Brandon Ingram, the sleepy-eyed, pencil-thin second-year forward, probably won't ever be able to howl at his teammates like Thunder guard Russell Westbrook. He'll never be able to convey a message with a menacing stare like Kobe Bryant. He won't be able to win a room with a high volume of words.
No, for Ingram to be the leader the Lakers hope he can be, they're hoping his actions will speak loudly enough.
Lakers coach Luke Walton said he's seen the former No. 2 overall selection make improvements as a leader in his season and a half as a professional, steps that have gotten even more pronounced in recent weeks.
"It's definitely happening," Walton said. "You can see it when you're around him every day. You see how the guys react to him. You can see by the way, you know, he kind of has the respect of all of his teammates. That comes from being a leader. They look at him and they get confidence from him when he's playing well. When we need a bucket, they call his number out there to get him the ball."
An evolving on-court game is an important part of Ingram's maturation as a leader. If you're going to be a player who leads primarily by example, you better be getting results.
And prior to injuring his ankle in Dallas, Ingram was playing some of the best basketball of his pro career.
He scored at least 20 points in three of the four games prior to the win in Dallas to kick off this most recent three-game road trip, and against the Mavericks, it seemed like Ingram could be headed for his first pro triple-double before spraining his ankle.
Back on the court Wednesday night after missing the Lakers' loss in Memphis, you could see some of what Walton was talking about.
While he only scored eight points in the 114-90 loss to the Thunder, the ball almost always found its way to Ingram when offensive possessions sputtered, a sign his teammates trust him as the best option available.
Walton conceded he'll probably never become the most vocal player on the court; it's just not in Ingram's personality.
"But he leads by the way he works. He leads by example. He's got a competitive fire in him that will have guys follow him as well," Walton said. "I've seen him get loud at times, and I think when he does speak up, guys really do listen because it doesn't happen often. But, he's continuing to grow in that area."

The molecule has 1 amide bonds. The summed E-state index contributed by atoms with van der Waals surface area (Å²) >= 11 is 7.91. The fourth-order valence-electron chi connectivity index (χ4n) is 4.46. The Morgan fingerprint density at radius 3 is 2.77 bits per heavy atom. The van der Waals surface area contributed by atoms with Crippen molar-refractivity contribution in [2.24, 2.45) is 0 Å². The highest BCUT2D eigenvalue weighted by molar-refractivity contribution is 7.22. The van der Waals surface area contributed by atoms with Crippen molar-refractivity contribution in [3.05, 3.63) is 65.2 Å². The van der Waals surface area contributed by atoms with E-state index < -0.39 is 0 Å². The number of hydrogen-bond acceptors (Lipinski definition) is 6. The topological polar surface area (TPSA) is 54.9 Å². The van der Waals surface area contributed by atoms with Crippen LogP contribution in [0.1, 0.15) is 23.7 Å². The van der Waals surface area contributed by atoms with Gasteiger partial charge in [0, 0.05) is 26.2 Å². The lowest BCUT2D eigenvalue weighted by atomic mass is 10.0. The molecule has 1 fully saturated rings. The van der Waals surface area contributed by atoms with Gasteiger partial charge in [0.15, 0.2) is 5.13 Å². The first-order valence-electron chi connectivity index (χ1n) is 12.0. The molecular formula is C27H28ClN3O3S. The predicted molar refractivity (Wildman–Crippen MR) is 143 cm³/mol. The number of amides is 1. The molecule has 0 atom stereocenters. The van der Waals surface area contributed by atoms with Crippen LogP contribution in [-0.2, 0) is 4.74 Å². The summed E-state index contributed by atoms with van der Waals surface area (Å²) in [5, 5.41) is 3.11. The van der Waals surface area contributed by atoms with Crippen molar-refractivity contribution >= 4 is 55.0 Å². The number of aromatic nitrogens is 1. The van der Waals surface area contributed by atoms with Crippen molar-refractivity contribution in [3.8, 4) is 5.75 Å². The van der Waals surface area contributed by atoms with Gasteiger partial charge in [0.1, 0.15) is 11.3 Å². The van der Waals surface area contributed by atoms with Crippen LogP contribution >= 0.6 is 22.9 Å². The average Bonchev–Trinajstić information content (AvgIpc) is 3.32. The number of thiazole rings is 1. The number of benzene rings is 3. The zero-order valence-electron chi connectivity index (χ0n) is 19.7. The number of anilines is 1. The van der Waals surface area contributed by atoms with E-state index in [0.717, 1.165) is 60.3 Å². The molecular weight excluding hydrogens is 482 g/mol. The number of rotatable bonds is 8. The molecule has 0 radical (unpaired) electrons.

The Lakers could find success without one of their best players being the most vocal — San Antonio's done it with Kawhi Leonard. But, that's not the ideal. You'd eventually want to pair Ingram and the rest of the young Lakers with a player with a big mouth to match a big game.
"You'd like to have both. But, right now we don't. We'll continue to improve with what we have and guys get better," Walton said. "It's nothing to complain about. But right now we don't have the loud, out-spoken guy on the team. But, that's fine. We're getting better."
Lakers head home banged up
While the team began this road trip with a healthy roster, they'll return to Staples Center on Friday with a handful of injuries.
Lonzo Ball didn't participate in shoot around Wednesday and is a long shot to play in the team's next game against Indiana with a sore left knee.
Starting guard Kentavious Caldwell-Pope is also a question mark after straining his Achilles tendon late in the second quarter Wednesday.
"I was relieved when the X-ray came back negative. It was good," he said. "Hopefully, it's short term, but we're just going to see tomorrow what I can do."
Rookie forward Kyle Kuzma also suffered an injury against the Thunder, hyperextending a joint on his left pinky finger.
Kuzma said he'll "probably" be available against the Pacers.
Ingram also reaggravated his sprained ankle. However, Walton said Ingram could have returned Wednesday had the score been closer.